Diversity and inclusion can be a challenge to get right but the benefits can be felt across organizations. International Trademark Association (INTA) & World IP Review (WIPR) spoke to members of IP fraternity including those at the start of their diversity journey, as well as those who have paved a path for others to follow. The Indian perspective was given by Hon’ble Justice Prathiba M. Singh of Delhi High Court and Abhilasha Niroola of Mehta & Mehta Associates (MehtaIP). You may continue to read what they and other Diversity Champions had to say:
In 1937, Justice Anna Chandy (India) became the countryʼs first female judge. Twenty-two years later, she set another historical precedent when she was appointed to the Kerala High Court—the first woman judge in an Indian High Court. “I must admit that I was not free from trepidation when I first stepped up to the Bench. However, what was foremost in my mind was a fierce determination to make a success of this experiment. I knew I was a test case.
“If I faltered or failed, I would not just be damaging my own career, but would be doing a great disservice to the cause of women,” said Justice Chandy, recounting her experience in a later speech.
Justice Chandy remained on the bench until 1967. In her retirement, she served on the Law Commission of India before her death in 1996.
While her initial judiciary appointment was a moment to be celebrated, albeit a long time ago, Indiaʼs legal profession has been slow to accept and retain women.
“The opening of doors to the judiciary did not automatically put an end to the struggles to include women in the legal field,” said Abhilasha Niroola, Principal Attorney at Mehta & Mehta Associates (MehtaIP) (India).
In 1989, Justice M. Fatima Beevi was appointed as the first female judge of the Supreme Court of India. But now more than three decades later, at the Supreme Court level, only two out of 30 judges are women. The High Courts paint a similar picture: there are 78 women judges in various High Courts, comprising less than 8 percent of the total number of judges.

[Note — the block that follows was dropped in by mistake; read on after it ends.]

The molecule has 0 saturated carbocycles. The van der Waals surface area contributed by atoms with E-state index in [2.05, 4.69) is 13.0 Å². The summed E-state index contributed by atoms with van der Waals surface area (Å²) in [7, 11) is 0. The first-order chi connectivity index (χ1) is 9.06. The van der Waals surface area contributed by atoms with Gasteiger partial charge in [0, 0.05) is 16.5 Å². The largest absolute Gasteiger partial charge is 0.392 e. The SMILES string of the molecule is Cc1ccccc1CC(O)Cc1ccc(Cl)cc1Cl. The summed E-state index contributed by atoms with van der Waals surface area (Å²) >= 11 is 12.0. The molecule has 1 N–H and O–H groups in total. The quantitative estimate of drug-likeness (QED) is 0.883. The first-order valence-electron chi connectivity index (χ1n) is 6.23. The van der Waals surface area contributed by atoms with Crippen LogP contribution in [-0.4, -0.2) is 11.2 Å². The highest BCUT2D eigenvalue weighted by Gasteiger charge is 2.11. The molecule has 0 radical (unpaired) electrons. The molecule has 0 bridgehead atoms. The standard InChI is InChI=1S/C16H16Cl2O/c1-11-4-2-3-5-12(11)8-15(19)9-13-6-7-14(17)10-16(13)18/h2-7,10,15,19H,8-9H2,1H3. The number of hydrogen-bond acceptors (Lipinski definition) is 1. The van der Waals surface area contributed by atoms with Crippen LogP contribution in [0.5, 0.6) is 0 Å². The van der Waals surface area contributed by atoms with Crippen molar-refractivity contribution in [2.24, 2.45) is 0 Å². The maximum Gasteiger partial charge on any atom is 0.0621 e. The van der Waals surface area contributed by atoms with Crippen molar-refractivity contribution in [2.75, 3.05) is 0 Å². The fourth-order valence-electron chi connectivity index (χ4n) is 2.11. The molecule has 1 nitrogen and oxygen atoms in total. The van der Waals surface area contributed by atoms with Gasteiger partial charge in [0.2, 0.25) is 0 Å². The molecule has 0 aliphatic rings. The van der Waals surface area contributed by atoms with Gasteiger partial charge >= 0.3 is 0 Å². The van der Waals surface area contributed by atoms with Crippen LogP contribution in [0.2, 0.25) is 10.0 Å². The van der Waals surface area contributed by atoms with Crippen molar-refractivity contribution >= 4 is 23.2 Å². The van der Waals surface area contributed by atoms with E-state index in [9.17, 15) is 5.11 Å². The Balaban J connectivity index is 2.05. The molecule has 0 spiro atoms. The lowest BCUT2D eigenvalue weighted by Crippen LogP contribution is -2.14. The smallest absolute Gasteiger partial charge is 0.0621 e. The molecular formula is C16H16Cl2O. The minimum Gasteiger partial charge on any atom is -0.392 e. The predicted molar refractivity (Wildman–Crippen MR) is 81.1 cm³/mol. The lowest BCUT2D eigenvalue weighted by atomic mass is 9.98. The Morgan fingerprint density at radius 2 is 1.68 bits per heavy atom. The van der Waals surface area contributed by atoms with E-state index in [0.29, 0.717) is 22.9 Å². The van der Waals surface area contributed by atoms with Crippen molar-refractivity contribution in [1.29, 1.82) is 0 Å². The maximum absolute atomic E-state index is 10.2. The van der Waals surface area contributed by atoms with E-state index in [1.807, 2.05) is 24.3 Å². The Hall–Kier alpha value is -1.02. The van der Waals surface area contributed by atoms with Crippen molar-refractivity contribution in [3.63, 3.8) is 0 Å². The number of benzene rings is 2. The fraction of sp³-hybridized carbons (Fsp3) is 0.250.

It is not just women who are underrepresented at a high level. Despite the Supreme Court of India officially recognizing transgender people as a third gender in a landmark ruling in 2014, the transgender and LGBTQ communities are among the most marginalized groups in the country.
A survey conducted by Indian employment website TimesJobs in 2018 highlighted that 57 percent of participants responded negatively to a statement that their companies (across industries) openly recruited LGBTQ+ and candidates with disabilities. More than 55 percent said they still experienced bias in the workplace, including over characteristics such as ethnicity, gender, and sexual orientation.
The legal profession, however, has made some advances (albeit seemingly small ones) in this regard.
“Efforts towards the inclusion of transgender people in the legal field are showing results. As of 2018, there are three reported transgender judges in India. In the same year, the first reported transgender lawyer was enrolled as an advocate under the ʻthird genderʼ category,” Ms. Niroola noted.
“As these issues are so deep-rooted in our society, it may take a lot more effort and time to change the perception of the public at large,” suggested Ms. Niroola, but the current diversity and inclusion (D&I) situation is far better than it was a few years ago, she added.
You may continue to read over here – https://newtonmedia.foleon.com/inta-daily-news/day-4/diversity-champions/:
Contributor to present post is Abhilasha.
“This article / interview was written first published by International Trademark Association (INTA) & World IP Review (WIPR) for INTA Newsletter.”
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